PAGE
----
The number of border apprehensions went up slightly last month, breaking an 8 months streak of declining numbers after a peak last May:
Customs and Border Protection (CBP) officials apprehended or turned away more than 37,000 migrants last month, a slight increase from January’s 36,600 enforcement actions, which also include people who are deemed “inadmissible” and barred from entering the U.S. The numbers of families apprehended in February continued the downward trend of recent months, but there was a slight uptick in arrests of single adults and unaccompanied migrant minors.
The apprehensions last month, however, pale in comparison to figures from February of last year, when U.S. officials apprehended more than 76,000 migrants at the beginning of an unprecedented surge of Central American families making their way to the U.S southern border to seek asylum.
Last Friday the Ninth Circuit Court of Appeals issued a ruling that the Trump administration would have to stop the “remain in Mexico” policy which sends migrants seeking asylum back to Mexico while awaiting their appointment with an immigration judge. However, yesterday the court reversed itself and allowed the rule to remain in place, at least temporarily:
While insisting that a policy that has forced 60,000 asylum seekers to wait in Mexico violates United States law, a federal appeals court on Wednesday granted the Trump administration’s request to keep the “Remain in Mexico” restrictions in effect until March 11 for review by the Supreme Court…
If the Supreme Court does not grant the government’s request to take up its appeal of the Ninth Circuit’s injunction, the appeals court’s original decision will take effect on March 12, although only in the border states within its jurisdiction, California and Arizona.
If the high court agrees to hear the case and grant another emergency stay, the policy, which has been in effect since January 2019, could remain in place for the foreseeable future.
“It is very likely that the Supreme Court will grant the administration’s request to halt the Ninth Circuit’s original decision to suspend the policy,” said Stephen Yale-Loehr, an immigration professor at Cornell Law School.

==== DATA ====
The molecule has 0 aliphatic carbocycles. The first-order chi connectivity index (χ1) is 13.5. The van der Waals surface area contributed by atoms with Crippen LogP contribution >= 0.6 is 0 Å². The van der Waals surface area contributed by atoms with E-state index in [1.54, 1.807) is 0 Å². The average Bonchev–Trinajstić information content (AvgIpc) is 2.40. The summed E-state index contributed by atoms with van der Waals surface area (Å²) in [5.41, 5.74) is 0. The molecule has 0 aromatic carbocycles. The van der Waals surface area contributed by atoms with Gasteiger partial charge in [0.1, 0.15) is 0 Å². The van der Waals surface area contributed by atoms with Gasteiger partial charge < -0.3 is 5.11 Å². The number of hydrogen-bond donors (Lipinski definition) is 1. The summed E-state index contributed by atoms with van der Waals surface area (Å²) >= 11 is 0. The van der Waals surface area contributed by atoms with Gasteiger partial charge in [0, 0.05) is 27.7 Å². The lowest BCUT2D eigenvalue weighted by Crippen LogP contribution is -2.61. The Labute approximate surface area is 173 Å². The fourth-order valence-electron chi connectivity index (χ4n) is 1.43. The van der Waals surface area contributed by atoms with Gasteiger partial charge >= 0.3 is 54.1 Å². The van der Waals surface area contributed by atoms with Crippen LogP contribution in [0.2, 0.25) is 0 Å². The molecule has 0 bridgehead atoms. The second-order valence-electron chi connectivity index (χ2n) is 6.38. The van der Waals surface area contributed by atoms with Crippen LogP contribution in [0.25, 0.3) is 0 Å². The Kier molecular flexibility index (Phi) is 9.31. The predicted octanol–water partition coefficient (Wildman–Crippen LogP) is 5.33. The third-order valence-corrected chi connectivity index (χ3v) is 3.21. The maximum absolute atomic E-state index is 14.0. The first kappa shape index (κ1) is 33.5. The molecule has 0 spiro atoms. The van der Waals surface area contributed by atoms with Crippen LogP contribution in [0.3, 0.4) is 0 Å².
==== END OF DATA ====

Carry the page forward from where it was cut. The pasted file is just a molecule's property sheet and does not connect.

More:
So we’ve got a week left before the policy ends in California and Arizona unless the Supreme Court prevents that from happening. If SCOTUS doesn’t stop it, the big question is what happens to all of the people sent back to Mexico while the policy was in effect. The government argued that it doesn’t have sufficient detention space to handle the 60,000 people that arrived during last year’s surge. The lawyers trying to end the law said they are looking for an “orderly unwinding” meaning the 60,000 people who’ve already been sent back to Mexico wouldn’t need to be brought back into the country immediately.
The Wall Street Journal points out that as many as half the migrants returned to Mexico have dropped their asylum claims. If so the number that would need to be returned to the US might be closer to 30,000. Still, that’s nearly an entire month worth of migrants at the current rate.
But the bigger question isn’t about the migrants who have already applied, it’s what will happen once word gets out that remain in Mexico has ended. Will we see new caravans of migrants crossing the southern border of Mexico? Will Mexico stop them once again or will the numbers becoming too overwhelming? The slight increase in border apprehensions we saw this month is nothing compared to what we could see a few months from now if border patrol is forced to once again release people into the US to await their court dates.